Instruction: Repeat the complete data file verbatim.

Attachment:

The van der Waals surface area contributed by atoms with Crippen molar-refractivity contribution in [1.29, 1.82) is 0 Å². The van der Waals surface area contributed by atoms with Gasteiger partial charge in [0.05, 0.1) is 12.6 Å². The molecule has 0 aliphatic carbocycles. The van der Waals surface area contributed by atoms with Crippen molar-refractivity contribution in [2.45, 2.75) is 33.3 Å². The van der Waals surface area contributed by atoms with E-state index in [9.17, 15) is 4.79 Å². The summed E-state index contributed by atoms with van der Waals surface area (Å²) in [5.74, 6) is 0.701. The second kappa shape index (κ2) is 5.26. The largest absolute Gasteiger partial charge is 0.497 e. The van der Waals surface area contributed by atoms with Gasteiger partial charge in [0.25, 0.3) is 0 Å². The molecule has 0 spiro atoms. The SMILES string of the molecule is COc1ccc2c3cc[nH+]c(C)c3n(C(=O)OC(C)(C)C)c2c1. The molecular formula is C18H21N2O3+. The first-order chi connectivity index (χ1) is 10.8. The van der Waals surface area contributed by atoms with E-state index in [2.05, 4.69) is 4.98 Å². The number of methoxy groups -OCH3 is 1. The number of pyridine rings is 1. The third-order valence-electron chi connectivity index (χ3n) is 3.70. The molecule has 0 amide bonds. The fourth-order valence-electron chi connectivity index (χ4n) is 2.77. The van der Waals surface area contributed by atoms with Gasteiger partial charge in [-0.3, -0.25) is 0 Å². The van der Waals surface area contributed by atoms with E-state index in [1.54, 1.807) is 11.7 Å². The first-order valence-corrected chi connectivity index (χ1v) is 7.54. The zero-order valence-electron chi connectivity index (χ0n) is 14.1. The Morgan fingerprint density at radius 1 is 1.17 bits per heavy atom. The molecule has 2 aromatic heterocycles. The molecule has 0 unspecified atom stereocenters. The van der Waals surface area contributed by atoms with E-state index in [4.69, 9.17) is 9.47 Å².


The van der Waals surface area contributed by atoms with Crippen molar-refractivity contribution in [1.29, 1.82) is 0 Å². The van der Waals surface area contributed by atoms with Gasteiger partial charge in [0.05, 0.1) is 12.6 Å². The molecule has 0 aliphatic carbocycles. The van der Waals surface area contributed by atoms with Crippen molar-refractivity contribution in [2.45, 2.75) is 33.3 Å². The van der Waals surface area contributed by atoms with E-state index in [9.17, 15) is 4.79 Å². The summed E-state index contributed by atoms with van der Waals surface area (Å²) in [5.74, 6) is 0.701. The second kappa shape index (κ2) is 5.26. The largest absolute Gasteiger partial charge is 0.497 e. The van der Waals surface area contributed by atoms with Gasteiger partial charge in [0.25, 0.3) is 0 Å². The molecule has 0 spiro atoms. The SMILES string of the molecule is COc1ccc2c3cc[nH+]c(C)c3n(C(=O)OC(C)(C)C)c2c1. The molecular formula is C18H21N2O3+. The first-order chi connectivity index (χ1) is 10.8. The van der Waals surface area contributed by atoms with E-state index in [2.05, 4.69) is 4.98 Å². The number of methoxy groups -OCH3 is 1. The number of pyridine rings is 1. The third-order valence-electron chi connectivity index (χ3n) is 3.70. The molecule has 0 amide bonds. The fourth-order valence-electron chi connectivity index (χ4n) is 2.77. The van der Waals surface area contributed by atoms with Gasteiger partial charge in [-0.3, -0.25) is 0 Å². The van der Waals surface area contributed by atoms with E-state index in [1.54, 1.807) is 11.7 Å². The first-order valence-corrected chi connectivity index (χ1v) is 7.54. The zero-order valence-electron chi connectivity index (χ0n) is 14.1. The Morgan fingerprint density at radius 1 is 1.17 bits per heavy atom. The molecule has 2 aromatic heterocycles. The molecule has 0 unspecified atom stereocenters. The van der Waals surface area contributed by atoms with E-state index in [4.69, 9.17) is 9.47 Å².